The Lesson of Rana Plaza: Corporate Self-Regulation Is a Formula for Disaster

The Rana Plaza factory collapse killed 1,138 workers, more than any other manufacturing disaster in human history. These deaths, and the injuries to 2,500 others on April 24, 2013, were the culmination of more than a decade of mass fatality incidents in Bangladesh’s garment industry—most of them in factories producing for leading fashion brands and retailers.

Bangladeshi unions, with support from the Worker Rights Consortium and many other organizations around the world, pressed fashion brands to change their approach to fire and building safety in Bangladesh for years before Rana Plaza collapsed. They—and we—did this through seeking a binding agreement between brands and worker representatives that would tackle deadly hazards in supplier factories. The agreement had been signed by two major brands before the Rana Plaza collapse, but that was not enough corporations to initiate the program. The international attention following the catastrophe finally persuaded a critical mass of brands to sign the Accord on Fire and Building Safety. 

Over the past decade, the Accord has transformed factory safety in Bangladesh, eliminating major structural, fire, and electrical hazards in more than 1,600 factories through unprecedented collective action in the industry. In most cases, when the Accord’s inspectors went into factories to conduct their initial assessments, it was the first time a qualified safety engineer had ever stepped foot in the building. In the year following the Rana Plaza collapse, the Accord identified more than a dozen factories that were in danger of structural failure; these buildings were immediately evacuated and either renovated or closed. This action may well have prevented another Rana Plaza-level catastrophe. Thanks to the Accord’s unique model that leverages the buying power of brands to ensure their suppliers guarantee worker safety, 2.5 million garment workers are vastly safer at work today.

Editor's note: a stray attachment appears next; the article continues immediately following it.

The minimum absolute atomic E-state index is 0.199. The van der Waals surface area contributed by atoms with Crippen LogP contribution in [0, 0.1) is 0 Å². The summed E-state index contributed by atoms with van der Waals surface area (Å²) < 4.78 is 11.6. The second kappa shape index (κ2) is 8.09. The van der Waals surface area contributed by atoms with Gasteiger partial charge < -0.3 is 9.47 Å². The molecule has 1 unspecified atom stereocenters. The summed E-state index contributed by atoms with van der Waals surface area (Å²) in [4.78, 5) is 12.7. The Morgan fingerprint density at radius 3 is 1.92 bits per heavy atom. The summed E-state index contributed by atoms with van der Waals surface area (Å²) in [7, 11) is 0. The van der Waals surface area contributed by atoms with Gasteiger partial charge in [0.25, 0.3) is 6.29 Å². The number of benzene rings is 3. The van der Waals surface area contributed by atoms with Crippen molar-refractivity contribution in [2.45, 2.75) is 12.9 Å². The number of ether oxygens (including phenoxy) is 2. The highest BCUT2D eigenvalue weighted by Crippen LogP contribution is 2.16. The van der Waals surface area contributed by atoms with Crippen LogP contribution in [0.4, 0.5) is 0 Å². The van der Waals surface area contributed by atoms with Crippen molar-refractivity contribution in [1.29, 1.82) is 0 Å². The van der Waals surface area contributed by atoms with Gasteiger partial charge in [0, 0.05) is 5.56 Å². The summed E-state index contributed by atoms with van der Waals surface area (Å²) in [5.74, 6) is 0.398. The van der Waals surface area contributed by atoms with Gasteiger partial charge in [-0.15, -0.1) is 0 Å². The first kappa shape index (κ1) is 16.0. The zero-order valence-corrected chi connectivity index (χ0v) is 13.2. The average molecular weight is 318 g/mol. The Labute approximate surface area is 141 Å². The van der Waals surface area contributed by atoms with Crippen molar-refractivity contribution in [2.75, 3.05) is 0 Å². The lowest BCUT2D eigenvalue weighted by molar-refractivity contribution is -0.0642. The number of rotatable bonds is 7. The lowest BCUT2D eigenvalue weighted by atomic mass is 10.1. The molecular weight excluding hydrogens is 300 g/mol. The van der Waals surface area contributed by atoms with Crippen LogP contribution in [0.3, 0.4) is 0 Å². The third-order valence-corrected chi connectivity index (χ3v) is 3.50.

Now, with the International Accord for Health and Safety in the Textile and Garment Industry set to expire in October 2023, the WRC warns that a failure to renew the agreement will place garment workers at grave risk.

It is crucial to remember that buildings in which workers died en masse, including Rana Plaza, had been repeatedly inspected under the brands’ social auditing systems. Those audits never addressed, or even identified, the hazards that were killing workers. How was this possible? Because the brands’ audits never included, as part of their checklists, the essential building safety issues: structural integrity and the enclosure of exit stairwells—vital in the event of a fire. This history demonstrates, with brutal clarity, that voluntary self-regulation through industry-run factory auditing cannot and will not protect workers.

This is why it is vital that the International Accord be extended long term and that more brands sign, both for the work in Bangladesh and the newly launched Accord program in Pakistan.

The Accord marked the first time that fashion brands took direct responsibility for the millions of workers who make their clothes, a turning point for the industry that had until then had no legally binding mechanism to protect workers or give them an independent means for redress. In the current regulatory environment, which leaves no doubt as to the responsibility that brands have to ensure the basic rights of their workers, the essential elements of the Accord—independence, transparency, high-quality inspections, and legally-binding assurances—must be protected to ensure another Rana Plaza cannot happen again.